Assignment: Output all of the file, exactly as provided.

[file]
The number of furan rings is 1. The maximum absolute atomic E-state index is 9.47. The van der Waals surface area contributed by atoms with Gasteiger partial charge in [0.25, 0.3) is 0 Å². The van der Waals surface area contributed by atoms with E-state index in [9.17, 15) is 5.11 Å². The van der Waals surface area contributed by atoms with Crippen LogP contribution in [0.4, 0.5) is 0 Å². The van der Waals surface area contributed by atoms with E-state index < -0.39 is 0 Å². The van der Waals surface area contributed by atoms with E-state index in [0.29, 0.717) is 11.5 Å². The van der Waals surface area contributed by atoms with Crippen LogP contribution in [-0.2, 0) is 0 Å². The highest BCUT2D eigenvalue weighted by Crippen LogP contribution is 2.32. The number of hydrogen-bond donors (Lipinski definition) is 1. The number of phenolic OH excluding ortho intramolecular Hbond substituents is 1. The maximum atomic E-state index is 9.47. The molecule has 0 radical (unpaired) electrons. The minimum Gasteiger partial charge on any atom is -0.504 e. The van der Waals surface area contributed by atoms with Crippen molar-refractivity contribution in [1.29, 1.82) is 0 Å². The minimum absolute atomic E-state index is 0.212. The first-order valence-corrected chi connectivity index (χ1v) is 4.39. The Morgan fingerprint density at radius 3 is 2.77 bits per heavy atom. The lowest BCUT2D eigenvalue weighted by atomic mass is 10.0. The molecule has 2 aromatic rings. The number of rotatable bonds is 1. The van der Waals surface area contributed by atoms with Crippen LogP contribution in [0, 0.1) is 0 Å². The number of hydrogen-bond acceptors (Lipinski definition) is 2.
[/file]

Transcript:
The number of furan rings is 1. The maximum absolute atomic E-state index is 9.47. The van der Waals surface area contributed by atoms with Gasteiger partial charge in [0.25, 0.3) is 0 Å². The van der Waals surface area contributed by atoms with E-state index in [9.17, 15) is 5.11 Å². The van der Waals surface area contributed by atoms with Crippen LogP contribution in [0.4, 0.5) is 0 Å². The van der Waals surface area contributed by atoms with E-state index < -0.39 is 0 Å². The van der Waals surface area contributed by atoms with E-state index in [0.29, 0.717) is 11.5 Å². The van der Waals surface area contributed by atoms with Crippen LogP contribution in [-0.2, 0) is 0 Å². The highest BCUT2D eigenvalue weighted by Crippen LogP contribution is 2.32. The number of hydrogen-bond donors (Lipinski definition) is 1. The number of phenolic OH excluding ortho intramolecular Hbond substituents is 1. The maximum atomic E-state index is 9.47. The molecule has 0 radical (unpaired) electrons. The minimum Gasteiger partial charge on any atom is -0.504 e. The van der Waals surface area contributed by atoms with Crippen molar-refractivity contribution in [1.29, 1.82) is 0 Å². The minimum absolute atomic E-state index is 0.212. The first-order valence-corrected chi connectivity index (χ1v) is 4.39. The Morgan fingerprint density at radius 3 is 2.77 bits per heavy atom. The lowest BCUT2D eigenvalue weighted by atomic mass is 10.0. The molecule has 2 aromatic rings. The number of rotatable bonds is 1. The van der Waals surface area contributed by atoms with Crippen LogP contribution in [0, 0.1) is 0 Å². The number of hydrogen-bond acceptors (Lipinski definition) is 2.